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Sirlin: Don't Use Save Games For Evil

In his new design article for Gamasutra, Street Fighter II HD Remix designer David Sirlin has been urging creators not to use the save game as a barrier to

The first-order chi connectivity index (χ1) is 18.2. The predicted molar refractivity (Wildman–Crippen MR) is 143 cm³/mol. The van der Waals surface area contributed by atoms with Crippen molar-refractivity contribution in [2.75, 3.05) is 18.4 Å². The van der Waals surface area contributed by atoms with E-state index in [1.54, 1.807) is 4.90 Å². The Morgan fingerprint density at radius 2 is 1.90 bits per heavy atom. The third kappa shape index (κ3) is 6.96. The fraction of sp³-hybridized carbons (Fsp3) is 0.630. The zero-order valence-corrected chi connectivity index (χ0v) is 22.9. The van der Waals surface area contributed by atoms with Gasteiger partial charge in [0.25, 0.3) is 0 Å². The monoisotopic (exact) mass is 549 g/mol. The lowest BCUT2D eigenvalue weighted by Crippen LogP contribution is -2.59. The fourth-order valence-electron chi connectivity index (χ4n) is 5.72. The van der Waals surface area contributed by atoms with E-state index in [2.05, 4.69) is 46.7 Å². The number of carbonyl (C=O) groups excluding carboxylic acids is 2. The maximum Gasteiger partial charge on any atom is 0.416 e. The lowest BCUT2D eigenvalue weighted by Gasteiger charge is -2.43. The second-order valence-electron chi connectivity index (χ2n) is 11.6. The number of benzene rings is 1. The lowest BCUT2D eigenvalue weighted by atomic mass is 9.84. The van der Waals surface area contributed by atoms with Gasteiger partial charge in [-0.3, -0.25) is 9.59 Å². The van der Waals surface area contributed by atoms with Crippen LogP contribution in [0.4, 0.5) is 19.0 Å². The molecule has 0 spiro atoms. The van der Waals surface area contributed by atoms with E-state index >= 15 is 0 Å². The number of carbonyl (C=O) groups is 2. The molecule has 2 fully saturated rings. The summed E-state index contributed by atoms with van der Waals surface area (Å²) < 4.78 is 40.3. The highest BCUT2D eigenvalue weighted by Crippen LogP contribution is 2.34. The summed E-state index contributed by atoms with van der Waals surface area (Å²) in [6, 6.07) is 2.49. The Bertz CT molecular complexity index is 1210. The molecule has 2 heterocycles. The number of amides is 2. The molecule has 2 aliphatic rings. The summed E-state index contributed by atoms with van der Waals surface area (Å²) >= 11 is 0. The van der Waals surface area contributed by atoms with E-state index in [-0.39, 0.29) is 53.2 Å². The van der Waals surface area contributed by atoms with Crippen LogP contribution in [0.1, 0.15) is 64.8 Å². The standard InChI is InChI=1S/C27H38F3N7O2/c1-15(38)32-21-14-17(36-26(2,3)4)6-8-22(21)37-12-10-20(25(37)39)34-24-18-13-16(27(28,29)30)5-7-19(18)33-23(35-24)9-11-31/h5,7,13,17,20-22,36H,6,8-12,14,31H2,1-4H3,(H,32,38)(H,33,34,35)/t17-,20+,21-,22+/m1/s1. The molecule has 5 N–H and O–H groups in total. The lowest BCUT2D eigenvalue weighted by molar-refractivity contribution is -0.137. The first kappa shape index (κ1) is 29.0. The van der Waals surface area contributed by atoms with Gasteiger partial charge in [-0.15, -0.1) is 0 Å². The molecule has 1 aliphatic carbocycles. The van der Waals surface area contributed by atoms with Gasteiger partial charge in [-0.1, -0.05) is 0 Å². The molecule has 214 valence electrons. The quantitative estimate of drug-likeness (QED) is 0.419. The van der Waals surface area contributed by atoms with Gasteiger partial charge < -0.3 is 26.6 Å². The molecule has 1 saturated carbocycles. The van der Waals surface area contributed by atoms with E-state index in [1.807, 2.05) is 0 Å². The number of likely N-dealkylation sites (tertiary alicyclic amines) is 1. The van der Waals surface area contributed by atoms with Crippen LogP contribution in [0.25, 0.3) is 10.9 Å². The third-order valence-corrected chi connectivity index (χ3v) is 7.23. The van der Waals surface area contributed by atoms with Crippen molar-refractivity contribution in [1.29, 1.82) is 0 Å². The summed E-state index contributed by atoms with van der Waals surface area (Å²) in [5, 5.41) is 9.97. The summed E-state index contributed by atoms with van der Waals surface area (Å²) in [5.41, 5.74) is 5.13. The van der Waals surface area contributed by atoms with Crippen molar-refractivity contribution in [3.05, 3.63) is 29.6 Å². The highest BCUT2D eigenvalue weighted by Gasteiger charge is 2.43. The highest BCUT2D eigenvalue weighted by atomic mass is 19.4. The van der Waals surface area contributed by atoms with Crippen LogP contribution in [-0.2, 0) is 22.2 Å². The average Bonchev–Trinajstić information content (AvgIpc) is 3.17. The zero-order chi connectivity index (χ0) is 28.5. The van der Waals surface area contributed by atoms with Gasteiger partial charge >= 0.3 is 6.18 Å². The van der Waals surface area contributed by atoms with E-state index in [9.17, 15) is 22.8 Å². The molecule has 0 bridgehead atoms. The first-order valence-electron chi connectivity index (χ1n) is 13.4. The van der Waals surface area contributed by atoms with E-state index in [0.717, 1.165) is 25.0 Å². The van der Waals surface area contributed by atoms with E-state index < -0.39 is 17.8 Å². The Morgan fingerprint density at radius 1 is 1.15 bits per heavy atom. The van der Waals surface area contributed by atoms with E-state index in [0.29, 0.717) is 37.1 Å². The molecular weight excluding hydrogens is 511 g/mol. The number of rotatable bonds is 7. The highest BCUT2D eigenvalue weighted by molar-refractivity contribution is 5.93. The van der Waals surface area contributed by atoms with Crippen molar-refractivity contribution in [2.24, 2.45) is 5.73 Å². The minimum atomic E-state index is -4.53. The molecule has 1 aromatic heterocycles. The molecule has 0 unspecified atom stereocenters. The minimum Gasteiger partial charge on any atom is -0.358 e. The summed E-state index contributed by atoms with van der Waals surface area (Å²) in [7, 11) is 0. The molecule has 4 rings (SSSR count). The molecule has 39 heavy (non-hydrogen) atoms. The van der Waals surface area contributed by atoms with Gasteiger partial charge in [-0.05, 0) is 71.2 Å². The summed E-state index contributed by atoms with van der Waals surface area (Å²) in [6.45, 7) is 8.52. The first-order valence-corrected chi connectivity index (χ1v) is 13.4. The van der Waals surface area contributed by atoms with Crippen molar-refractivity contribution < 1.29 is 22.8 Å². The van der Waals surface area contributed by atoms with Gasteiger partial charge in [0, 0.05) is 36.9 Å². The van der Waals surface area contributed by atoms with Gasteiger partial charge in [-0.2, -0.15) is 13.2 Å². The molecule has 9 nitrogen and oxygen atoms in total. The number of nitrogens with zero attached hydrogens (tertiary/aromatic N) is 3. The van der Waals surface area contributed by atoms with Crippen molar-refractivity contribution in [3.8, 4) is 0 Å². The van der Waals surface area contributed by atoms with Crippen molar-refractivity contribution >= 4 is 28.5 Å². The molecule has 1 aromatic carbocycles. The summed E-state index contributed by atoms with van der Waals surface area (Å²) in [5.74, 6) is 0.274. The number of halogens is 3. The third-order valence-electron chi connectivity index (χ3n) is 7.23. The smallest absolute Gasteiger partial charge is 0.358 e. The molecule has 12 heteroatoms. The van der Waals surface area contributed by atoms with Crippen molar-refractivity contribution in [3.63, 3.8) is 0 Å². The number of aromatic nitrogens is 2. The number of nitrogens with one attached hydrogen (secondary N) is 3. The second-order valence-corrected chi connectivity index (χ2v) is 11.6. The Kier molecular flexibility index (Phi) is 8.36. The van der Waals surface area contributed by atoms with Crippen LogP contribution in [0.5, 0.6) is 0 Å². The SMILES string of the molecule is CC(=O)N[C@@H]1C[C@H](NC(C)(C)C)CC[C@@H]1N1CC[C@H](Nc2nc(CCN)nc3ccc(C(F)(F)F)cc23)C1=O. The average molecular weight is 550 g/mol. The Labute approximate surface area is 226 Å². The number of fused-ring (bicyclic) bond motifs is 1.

In his new design article for Gamasutra, Street Fighter II HD Remix designer David Sirlin has been urging creators not to use the save game as a barrier to fun, suggesting: "We can allow the player to stop playing without excessive penalty and make a challenging game." Sirlin, who also recently designed competitive CCG title Kongai for web game site Kongregate.com, explains in the intro to his in-depth Gamasutra article: "Games are not for game designers and their ivory-tower ideals -- games are for players. Players have lives outside of our games and we should respect those lives and design our games accordingly, rather than expect our players to design their lives around us. Players should be able to save anytime they want, or more precisely, they should be able to stop playing your game anytime without losing their meaningful progress. This is an old argument where one side talks about the convenience of saving anytime and the other talks about the need to make games challenging, but this is a false dichotomy. We can allow the player to stop playing without excessive penalty and make a challenging game. It's just a matter of defining what "saving" actually means." Sirlin continues by way of explanation, citing a title that deals with this issue particularly well: "As an example, Mario 64 doesn't literally allow the player to save anywhere they want, but it still meets this requirement in spirit. The point of the game is to collect all 120 stars, and every time you collect a star, you "save and continue." You cannot save your exact position in a level, but such a feature isn't needed anyway. The geography of the game is designed such that a player can reach the entrance to any level in just a few seconds by navigating Mario's castle and getting back to any specific goal in a level doesn't take long either. This preserves the game's difficulty (players can't save and load to get the stars more easily) and it also means the player can turn the game off at any time, knowing that the only important progress (collecting stars) has been saved." You can now read the full Gamasutra feature on the subject, including lots more on save games, citing titles from Gears Of War through Dead Rising and beyond.

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